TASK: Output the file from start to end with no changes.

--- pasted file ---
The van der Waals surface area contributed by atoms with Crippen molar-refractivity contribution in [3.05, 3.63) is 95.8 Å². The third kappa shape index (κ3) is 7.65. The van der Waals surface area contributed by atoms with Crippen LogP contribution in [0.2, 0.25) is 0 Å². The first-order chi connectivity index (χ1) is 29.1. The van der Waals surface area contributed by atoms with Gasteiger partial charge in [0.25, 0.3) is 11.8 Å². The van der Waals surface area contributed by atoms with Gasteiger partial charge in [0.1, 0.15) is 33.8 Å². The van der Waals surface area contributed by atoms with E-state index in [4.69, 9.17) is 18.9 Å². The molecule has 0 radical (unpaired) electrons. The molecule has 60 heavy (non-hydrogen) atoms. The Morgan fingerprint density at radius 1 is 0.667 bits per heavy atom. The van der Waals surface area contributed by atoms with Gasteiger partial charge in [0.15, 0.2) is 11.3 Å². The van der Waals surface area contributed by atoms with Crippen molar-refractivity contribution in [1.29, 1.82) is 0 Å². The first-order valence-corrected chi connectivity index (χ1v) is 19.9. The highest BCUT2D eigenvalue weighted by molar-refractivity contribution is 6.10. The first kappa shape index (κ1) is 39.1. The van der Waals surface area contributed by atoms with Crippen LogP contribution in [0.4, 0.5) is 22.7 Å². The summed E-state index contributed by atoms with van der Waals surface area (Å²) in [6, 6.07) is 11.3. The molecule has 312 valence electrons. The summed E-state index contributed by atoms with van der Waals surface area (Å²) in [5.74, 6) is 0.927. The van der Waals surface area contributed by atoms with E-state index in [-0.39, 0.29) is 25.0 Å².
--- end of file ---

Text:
The van der Waals surface area contributed by atoms with Crippen molar-refractivity contribution in [3.05, 3.63) is 95.8 Å². The third kappa shape index (κ3) is 7.65. The van der Waals surface area contributed by atoms with Crippen LogP contribution in [0.2, 0.25) is 0 Å². The first-order chi connectivity index (χ1) is 29.1. The van der Waals surface area contributed by atoms with Gasteiger partial charge in [0.25, 0.3) is 11.8 Å². The van der Waals surface area contributed by atoms with Gasteiger partial charge in [0.1, 0.15) is 33.8 Å². The van der Waals surface area contributed by atoms with E-state index in [4.69, 9.17) is 18.9 Å². The molecule has 0 radical (unpaired) electrons. The molecule has 60 heavy (non-hydrogen) atoms. The Morgan fingerprint density at radius 1 is 0.667 bits per heavy atom. The van der Waals surface area contributed by atoms with Gasteiger partial charge in [0.15, 0.2) is 11.3 Å². The van der Waals surface area contributed by atoms with Crippen molar-refractivity contribution in [1.29, 1.82) is 0 Å². The first-order valence-corrected chi connectivity index (χ1v) is 19.9. The highest BCUT2D eigenvalue weighted by molar-refractivity contribution is 6.10. The first kappa shape index (κ1) is 39.1. The van der Waals surface area contributed by atoms with Crippen LogP contribution in [0.4, 0.5) is 22.7 Å². The summed E-state index contributed by atoms with van der Waals surface area (Å²) in [6, 6.07) is 11.3. The molecule has 312 valence electrons. The summed E-state index contributed by atoms with van der Waals surface area (Å²) in [5.74, 6) is 0.927. The van der Waals surface area contributed by atoms with E-state index in [-0.39, 0.29) is 25.0 Å².